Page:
Stand with you’ feet shoulder-width apart and core engaged. Step your left leg backward into a lunge and keep your right thigh parallel to the ground. Keeping your lower body stable, twist from the waist to the right. Step back to standing and twist back to center. Repeat on the other side to complete one rep. Hold a medicine bail to make it harder.

Description: Backward lunge with twist

Backward lunge with twist

3.        One-legged jump (10 seconds; 3 sets per side)

Start standing and bend your left leg behind you to create a hopping position. Imagine you have a square grid drawn out on the floor and hop forward, to the right, backward and to the left. Swing both arms to aid height and movement. Repeat for 10 seconds and then swap sides.

Description: One-legged jump

One-legged jump

If you want to…pace the pavement

While remaining lean is crucial for long-distance roadies, endurance runners should work to improve whole-body strength in relation to bodyweight. Your body is forced to absorb three to four times your bodyweight with each footfall, after all. ‘Putting In the miles will slow you down as your slow-twitch muscle fibers develop,’ says Shepherd. ‘These are great at producing continuous muscle contractions, but you need last-twitch fibers to be efficient, too.’

Work on your all-round strength by doing bodyweight moves such as push-ups, squats and lunges, and do 6 x 60m sprints before your long runs to boost your fast-twitch fibers.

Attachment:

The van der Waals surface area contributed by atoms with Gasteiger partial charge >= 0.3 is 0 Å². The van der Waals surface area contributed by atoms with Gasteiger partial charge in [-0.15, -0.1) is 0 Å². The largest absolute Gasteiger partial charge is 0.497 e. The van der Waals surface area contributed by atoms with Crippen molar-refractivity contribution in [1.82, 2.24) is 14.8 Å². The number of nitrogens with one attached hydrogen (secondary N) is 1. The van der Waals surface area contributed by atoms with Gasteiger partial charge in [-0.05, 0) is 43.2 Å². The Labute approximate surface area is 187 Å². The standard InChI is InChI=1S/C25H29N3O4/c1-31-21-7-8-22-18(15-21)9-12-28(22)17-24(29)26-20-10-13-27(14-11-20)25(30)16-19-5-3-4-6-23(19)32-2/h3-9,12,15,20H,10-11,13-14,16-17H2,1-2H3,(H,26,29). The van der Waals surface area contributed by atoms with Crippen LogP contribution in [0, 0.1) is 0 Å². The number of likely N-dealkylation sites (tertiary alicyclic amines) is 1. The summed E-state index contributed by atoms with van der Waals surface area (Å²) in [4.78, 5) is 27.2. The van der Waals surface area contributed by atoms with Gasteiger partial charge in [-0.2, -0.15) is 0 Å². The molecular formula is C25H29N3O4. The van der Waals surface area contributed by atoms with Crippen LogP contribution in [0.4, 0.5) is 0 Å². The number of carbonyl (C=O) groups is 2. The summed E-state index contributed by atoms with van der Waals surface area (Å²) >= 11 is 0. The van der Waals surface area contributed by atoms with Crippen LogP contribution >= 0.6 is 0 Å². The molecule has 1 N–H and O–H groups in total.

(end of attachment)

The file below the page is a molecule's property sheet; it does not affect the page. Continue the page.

1.        Bodyweight squat (10 reps; 3 sets)

Start in the standing position with your feet shoulder-width apart, arms behind your head. Lower your body to a 900 angle by bending at the knees and pushing your bottom backward. Pause and then slowly return to standing.

Description: Bodyweight squat

Bodyweight squat

2.        Walking lunge (10m lengths; 3 sets)

From standing, take a large step forward Into a lunge by lowering your hips to the floor and bending both knees. The back knee should come close to (but not touch) the ground and the front knee Is directly over the ankle. Push off with your back foot and lunge forward again. Continue for 10m and then turn around and lunge-walk back again.

Description: Walking lunge

Walking lunge

3.        Standing heel raises (10 reps; 3 sets)

Stand on flat ground with your feet hip-width apart. Raise your heels a few inches off the ground so that you are on your tiptoes. Hold for a few seconds and then lower your heels back down. Make the exercise harder by performing on a step or with dumbbells.

Description: Standing heel raises

Standing heel raises

4.        Swiss ball roll-outs (10 reps; 3 sets)

Kneel on a mat and place your forearms on an exercise ball. Lean into the ball, engaging your core, and extend your arms to roll the ball away. Draw the ball back towards you and repeat.

Description: Swiss ball roll-outs

Swiss ball roll-outs